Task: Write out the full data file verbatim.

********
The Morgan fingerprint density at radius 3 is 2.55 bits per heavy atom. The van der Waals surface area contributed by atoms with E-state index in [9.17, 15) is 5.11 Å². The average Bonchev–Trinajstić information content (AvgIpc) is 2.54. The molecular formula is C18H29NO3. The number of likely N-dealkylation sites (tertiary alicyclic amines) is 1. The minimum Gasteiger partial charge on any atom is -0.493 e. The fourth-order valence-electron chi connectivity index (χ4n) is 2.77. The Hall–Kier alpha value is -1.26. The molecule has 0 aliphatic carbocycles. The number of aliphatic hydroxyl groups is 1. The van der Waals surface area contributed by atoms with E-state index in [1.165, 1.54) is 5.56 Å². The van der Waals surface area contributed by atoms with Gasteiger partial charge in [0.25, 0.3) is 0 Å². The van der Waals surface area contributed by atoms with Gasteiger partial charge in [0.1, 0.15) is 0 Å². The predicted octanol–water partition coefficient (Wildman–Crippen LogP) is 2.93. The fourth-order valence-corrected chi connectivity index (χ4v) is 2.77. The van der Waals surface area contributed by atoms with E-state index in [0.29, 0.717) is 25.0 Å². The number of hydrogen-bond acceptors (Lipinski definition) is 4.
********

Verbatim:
The Morgan fingerprint density at radius 3 is 2.55 bits per heavy atom. The van der Waals surface area contributed by atoms with E-state index in [9.17, 15) is 5.11 Å². The average Bonchev–Trinajstić information content (AvgIpc) is 2.54. The molecular formula is C18H29NO3. The number of likely N-dealkylation sites (tertiary alicyclic amines) is 1. The minimum Gasteiger partial charge on any atom is -0.493 e. The fourth-order valence-electron chi connectivity index (χ4n) is 2.77. The Hall–Kier alpha value is -1.26. The molecule has 0 aliphatic carbocycles. The number of aliphatic hydroxyl groups is 1. The van der Waals surface area contributed by atoms with E-state index in [1.165, 1.54) is 5.56 Å². The van der Waals surface area contributed by atoms with Gasteiger partial charge in [0.25, 0.3) is 0 Å². The van der Waals surface area contributed by atoms with Gasteiger partial charge in [0.1, 0.15) is 0 Å². The predicted octanol–water partition coefficient (Wildman–Crippen LogP) is 2.93. The fourth-order valence-corrected chi connectivity index (χ4v) is 2.77. The van der Waals surface area contributed by atoms with E-state index in [0.29, 0.717) is 25.0 Å². The number of hydrogen-bond acceptors (Lipinski definition) is 4.